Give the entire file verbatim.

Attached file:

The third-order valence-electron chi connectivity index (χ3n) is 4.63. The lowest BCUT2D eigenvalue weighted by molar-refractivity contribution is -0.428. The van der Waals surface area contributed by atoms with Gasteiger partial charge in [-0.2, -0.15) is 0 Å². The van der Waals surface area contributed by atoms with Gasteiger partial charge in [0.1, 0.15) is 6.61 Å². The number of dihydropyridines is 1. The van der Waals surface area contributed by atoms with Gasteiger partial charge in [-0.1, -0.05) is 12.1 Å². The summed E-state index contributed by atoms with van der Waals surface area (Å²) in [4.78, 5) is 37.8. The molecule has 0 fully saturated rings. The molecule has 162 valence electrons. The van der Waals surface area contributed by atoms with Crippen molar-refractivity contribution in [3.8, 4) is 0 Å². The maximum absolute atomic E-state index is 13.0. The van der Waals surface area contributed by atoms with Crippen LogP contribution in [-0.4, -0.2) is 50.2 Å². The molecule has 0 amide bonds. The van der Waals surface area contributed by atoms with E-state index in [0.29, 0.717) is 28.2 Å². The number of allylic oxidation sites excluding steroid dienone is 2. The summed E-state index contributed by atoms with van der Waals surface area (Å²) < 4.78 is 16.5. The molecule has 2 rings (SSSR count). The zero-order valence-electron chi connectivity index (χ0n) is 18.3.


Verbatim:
The third-order valence-electron chi connectivity index (χ3n) is 4.63. The lowest BCUT2D eigenvalue weighted by molar-refractivity contribution is -0.428. The van der Waals surface area contributed by atoms with Gasteiger partial charge in [-0.2, -0.15) is 0 Å². The van der Waals surface area contributed by atoms with Gasteiger partial charge in [0.1, 0.15) is 6.61 Å². The number of dihydropyridines is 1. The van der Waals surface area contributed by atoms with Gasteiger partial charge in [-0.1, -0.05) is 12.1 Å². The summed E-state index contributed by atoms with van der Waals surface area (Å²) in [4.78, 5) is 37.8. The molecule has 0 fully saturated rings. The molecule has 162 valence electrons. The van der Waals surface area contributed by atoms with Crippen molar-refractivity contribution in [3.8, 4) is 0 Å². The maximum absolute atomic E-state index is 13.0. The van der Waals surface area contributed by atoms with Crippen LogP contribution in [-0.4, -0.2) is 50.2 Å². The molecule has 0 amide bonds. The van der Waals surface area contributed by atoms with E-state index in [0.29, 0.717) is 28.2 Å². The number of allylic oxidation sites excluding steroid dienone is 2. The summed E-state index contributed by atoms with van der Waals surface area (Å²) < 4.78 is 16.5. The molecule has 2 rings (SSSR count). The zero-order valence-electron chi connectivity index (χ0n) is 18.3.